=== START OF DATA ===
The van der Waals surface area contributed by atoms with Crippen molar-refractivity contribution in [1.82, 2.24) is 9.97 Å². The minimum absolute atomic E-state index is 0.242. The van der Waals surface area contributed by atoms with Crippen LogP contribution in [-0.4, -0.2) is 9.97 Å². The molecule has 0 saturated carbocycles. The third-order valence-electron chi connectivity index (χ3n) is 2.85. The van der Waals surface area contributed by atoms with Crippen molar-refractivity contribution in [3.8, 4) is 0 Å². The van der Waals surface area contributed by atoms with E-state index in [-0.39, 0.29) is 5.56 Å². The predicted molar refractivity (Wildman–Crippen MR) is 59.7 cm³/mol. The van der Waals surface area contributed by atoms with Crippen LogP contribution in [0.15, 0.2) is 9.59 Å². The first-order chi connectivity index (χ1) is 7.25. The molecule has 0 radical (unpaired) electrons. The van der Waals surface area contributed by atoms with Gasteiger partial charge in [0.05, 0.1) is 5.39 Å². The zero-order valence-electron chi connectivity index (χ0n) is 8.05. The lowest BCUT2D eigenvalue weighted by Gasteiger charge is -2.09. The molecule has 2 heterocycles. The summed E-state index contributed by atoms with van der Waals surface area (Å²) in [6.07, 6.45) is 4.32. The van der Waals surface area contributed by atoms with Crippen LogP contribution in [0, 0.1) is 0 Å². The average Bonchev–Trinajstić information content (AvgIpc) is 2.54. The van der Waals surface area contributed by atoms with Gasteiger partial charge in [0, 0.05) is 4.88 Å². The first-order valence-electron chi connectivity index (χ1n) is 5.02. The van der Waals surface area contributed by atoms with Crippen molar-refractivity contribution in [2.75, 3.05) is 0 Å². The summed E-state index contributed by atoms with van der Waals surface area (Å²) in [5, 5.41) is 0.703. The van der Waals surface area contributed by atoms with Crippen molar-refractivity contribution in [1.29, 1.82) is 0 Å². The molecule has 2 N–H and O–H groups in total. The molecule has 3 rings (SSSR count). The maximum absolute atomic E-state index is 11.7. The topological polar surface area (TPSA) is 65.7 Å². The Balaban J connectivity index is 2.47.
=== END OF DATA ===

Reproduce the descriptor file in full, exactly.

The van der Waals surface area contributed by atoms with Crippen molar-refractivity contribution in [1.82, 2.24) is 9.97 Å². The minimum absolute atomic E-state index is 0.242. The van der Waals surface area contributed by atoms with Crippen LogP contribution in [-0.4, -0.2) is 9.97 Å². The molecule has 0 saturated carbocycles. The third-order valence-electron chi connectivity index (χ3n) is 2.85. The van der Waals surface area contributed by atoms with Crippen molar-refractivity contribution in [3.8, 4) is 0 Å². The van der Waals surface area contributed by atoms with E-state index in [-0.39, 0.29) is 5.56 Å². The predicted molar refractivity (Wildman–Crippen MR) is 59.7 cm³/mol. The van der Waals surface area contributed by atoms with Crippen LogP contribution in [0.15, 0.2) is 9.59 Å². The first-order chi connectivity index (χ1) is 7.25. The molecule has 0 radical (unpaired) electrons. The van der Waals surface area contributed by atoms with Gasteiger partial charge in [0.05, 0.1) is 5.39 Å². The zero-order valence-electron chi connectivity index (χ0n) is 8.05. The lowest BCUT2D eigenvalue weighted by Gasteiger charge is -2.09. The molecule has 2 heterocycles. The summed E-state index contributed by atoms with van der Waals surface area (Å²) in [6.07, 6.45) is 4.32. The van der Waals surface area contributed by atoms with Crippen LogP contribution in [0, 0.1) is 0 Å². The average Bonchev–Trinajstić information content (AvgIpc) is 2.54. The van der Waals surface area contributed by atoms with Gasteiger partial charge in [0, 0.05) is 4.88 Å². The first-order valence-electron chi connectivity index (χ1n) is 5.02. The van der Waals surface area contributed by atoms with Crippen molar-refractivity contribution in [2.75, 3.05) is 0 Å². The summed E-state index contributed by atoms with van der Waals surface area (Å²) in [5, 5.41) is 0.703. The van der Waals surface area contributed by atoms with Crippen molar-refractivity contribution in [1.29, 1.82) is 0 Å². The molecule has 2 N–H and O–H groups in total. The molecule has 3 rings (SSSR count). The maximum absolute atomic E-state index is 11.7. The topological polar surface area (TPSA) is 65.7 Å². The Balaban J connectivity index is 2.47.